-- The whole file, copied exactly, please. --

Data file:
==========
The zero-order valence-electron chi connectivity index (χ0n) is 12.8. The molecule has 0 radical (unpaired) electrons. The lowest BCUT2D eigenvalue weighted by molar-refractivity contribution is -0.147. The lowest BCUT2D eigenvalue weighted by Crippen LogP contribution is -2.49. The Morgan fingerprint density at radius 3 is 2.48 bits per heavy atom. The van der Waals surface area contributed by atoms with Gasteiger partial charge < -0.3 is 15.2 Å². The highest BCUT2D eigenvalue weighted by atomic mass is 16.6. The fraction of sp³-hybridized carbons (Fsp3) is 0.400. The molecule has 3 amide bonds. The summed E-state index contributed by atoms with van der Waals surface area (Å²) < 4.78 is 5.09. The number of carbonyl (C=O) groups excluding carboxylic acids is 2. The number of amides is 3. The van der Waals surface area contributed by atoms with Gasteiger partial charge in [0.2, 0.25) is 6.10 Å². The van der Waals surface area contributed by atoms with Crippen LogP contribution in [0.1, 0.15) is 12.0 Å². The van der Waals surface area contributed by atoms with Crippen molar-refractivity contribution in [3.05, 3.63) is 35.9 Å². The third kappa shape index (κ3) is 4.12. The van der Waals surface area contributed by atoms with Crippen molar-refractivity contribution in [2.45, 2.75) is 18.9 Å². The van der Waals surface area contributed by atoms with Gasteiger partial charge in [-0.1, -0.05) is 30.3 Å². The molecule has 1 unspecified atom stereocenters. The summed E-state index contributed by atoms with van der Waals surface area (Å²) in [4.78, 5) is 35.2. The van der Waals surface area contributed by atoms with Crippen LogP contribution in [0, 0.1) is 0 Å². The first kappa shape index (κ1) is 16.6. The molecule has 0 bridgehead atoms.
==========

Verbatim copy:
The zero-order valence-electron chi connectivity index (χ0n) is 12.8. The molecule has 0 radical (unpaired) electrons. The lowest BCUT2D eigenvalue weighted by molar-refractivity contribution is -0.147. The lowest BCUT2D eigenvalue weighted by Crippen LogP contribution is -2.49. The Morgan fingerprint density at radius 3 is 2.48 bits per heavy atom. The van der Waals surface area contributed by atoms with Gasteiger partial charge < -0.3 is 15.2 Å². The highest BCUT2D eigenvalue weighted by atomic mass is 16.6. The fraction of sp³-hybridized carbons (Fsp3) is 0.400. The molecule has 3 amide bonds. The summed E-state index contributed by atoms with van der Waals surface area (Å²) < 4.78 is 5.09. The number of carbonyl (C=O) groups excluding carboxylic acids is 2. The number of amides is 3. The van der Waals surface area contributed by atoms with Gasteiger partial charge in [0.2, 0.25) is 6.10 Å². The van der Waals surface area contributed by atoms with Crippen LogP contribution in [0.1, 0.15) is 12.0 Å². The van der Waals surface area contributed by atoms with Crippen molar-refractivity contribution in [3.05, 3.63) is 35.9 Å². The third kappa shape index (κ3) is 4.12. The van der Waals surface area contributed by atoms with Crippen molar-refractivity contribution in [2.45, 2.75) is 18.9 Å². The van der Waals surface area contributed by atoms with Gasteiger partial charge in [-0.1, -0.05) is 30.3 Å². The molecule has 1 unspecified atom stereocenters. The summed E-state index contributed by atoms with van der Waals surface area (Å²) in [4.78, 5) is 35.2. The van der Waals surface area contributed by atoms with Crippen LogP contribution in [0, 0.1) is 0 Å². The first kappa shape index (κ1) is 16.6. The molecule has 0 bridgehead atoms.